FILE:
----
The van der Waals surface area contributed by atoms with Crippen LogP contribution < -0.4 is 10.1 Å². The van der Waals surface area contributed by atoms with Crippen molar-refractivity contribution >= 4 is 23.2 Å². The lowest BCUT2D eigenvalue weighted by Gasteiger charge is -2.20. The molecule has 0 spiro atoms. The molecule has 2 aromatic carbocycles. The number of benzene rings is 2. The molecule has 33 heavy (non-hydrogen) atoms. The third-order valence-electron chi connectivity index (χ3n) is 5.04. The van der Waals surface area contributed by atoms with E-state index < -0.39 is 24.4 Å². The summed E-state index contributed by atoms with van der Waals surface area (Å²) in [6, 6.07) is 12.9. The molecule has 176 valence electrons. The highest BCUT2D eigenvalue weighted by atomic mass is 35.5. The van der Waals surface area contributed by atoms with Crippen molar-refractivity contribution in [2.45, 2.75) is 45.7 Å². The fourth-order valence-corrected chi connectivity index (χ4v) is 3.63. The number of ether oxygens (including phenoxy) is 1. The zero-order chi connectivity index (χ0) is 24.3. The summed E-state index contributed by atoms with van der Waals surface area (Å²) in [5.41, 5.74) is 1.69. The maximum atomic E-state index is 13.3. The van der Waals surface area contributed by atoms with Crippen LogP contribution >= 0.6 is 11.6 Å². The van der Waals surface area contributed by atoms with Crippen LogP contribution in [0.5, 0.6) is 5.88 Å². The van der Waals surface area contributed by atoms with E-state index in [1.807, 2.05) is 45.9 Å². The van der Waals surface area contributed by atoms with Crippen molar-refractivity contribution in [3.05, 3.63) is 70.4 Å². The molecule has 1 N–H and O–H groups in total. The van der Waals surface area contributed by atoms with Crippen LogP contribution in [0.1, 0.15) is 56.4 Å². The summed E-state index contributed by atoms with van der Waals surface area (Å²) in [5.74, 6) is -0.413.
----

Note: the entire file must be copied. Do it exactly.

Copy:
The van der Waals surface area contributed by atoms with Crippen LogP contribution < -0.4 is 10.1 Å². The van der Waals surface area contributed by atoms with Crippen molar-refractivity contribution >= 4 is 23.2 Å². The lowest BCUT2D eigenvalue weighted by Gasteiger charge is -2.20. The molecule has 0 spiro atoms. The molecule has 2 aromatic carbocycles. The number of benzene rings is 2. The molecule has 33 heavy (non-hydrogen) atoms. The third-order valence-electron chi connectivity index (χ3n) is 5.04. The van der Waals surface area contributed by atoms with E-state index < -0.39 is 24.4 Å². The summed E-state index contributed by atoms with van der Waals surface area (Å²) in [6, 6.07) is 12.9. The molecule has 176 valence electrons. The highest BCUT2D eigenvalue weighted by atomic mass is 35.5. The van der Waals surface area contributed by atoms with Crippen molar-refractivity contribution in [2.45, 2.75) is 45.7 Å². The fourth-order valence-corrected chi connectivity index (χ4v) is 3.63. The number of ether oxygens (including phenoxy) is 1. The zero-order chi connectivity index (χ0) is 24.3. The summed E-state index contributed by atoms with van der Waals surface area (Å²) in [5.41, 5.74) is 1.69. The maximum atomic E-state index is 13.3. The van der Waals surface area contributed by atoms with Crippen LogP contribution >= 0.6 is 11.6 Å². The van der Waals surface area contributed by atoms with Crippen LogP contribution in [0.5, 0.6) is 5.88 Å². The van der Waals surface area contributed by atoms with E-state index in [1.807, 2.05) is 45.9 Å². The van der Waals surface area contributed by atoms with Crippen molar-refractivity contribution in [3.05, 3.63) is 70.4 Å². The molecule has 1 N–H and O–H groups in total. The van der Waals surface area contributed by atoms with Crippen LogP contribution in [0.1, 0.15) is 56.4 Å². The summed E-state index contributed by atoms with van der Waals surface area (Å²) in [5.74, 6) is -0.413.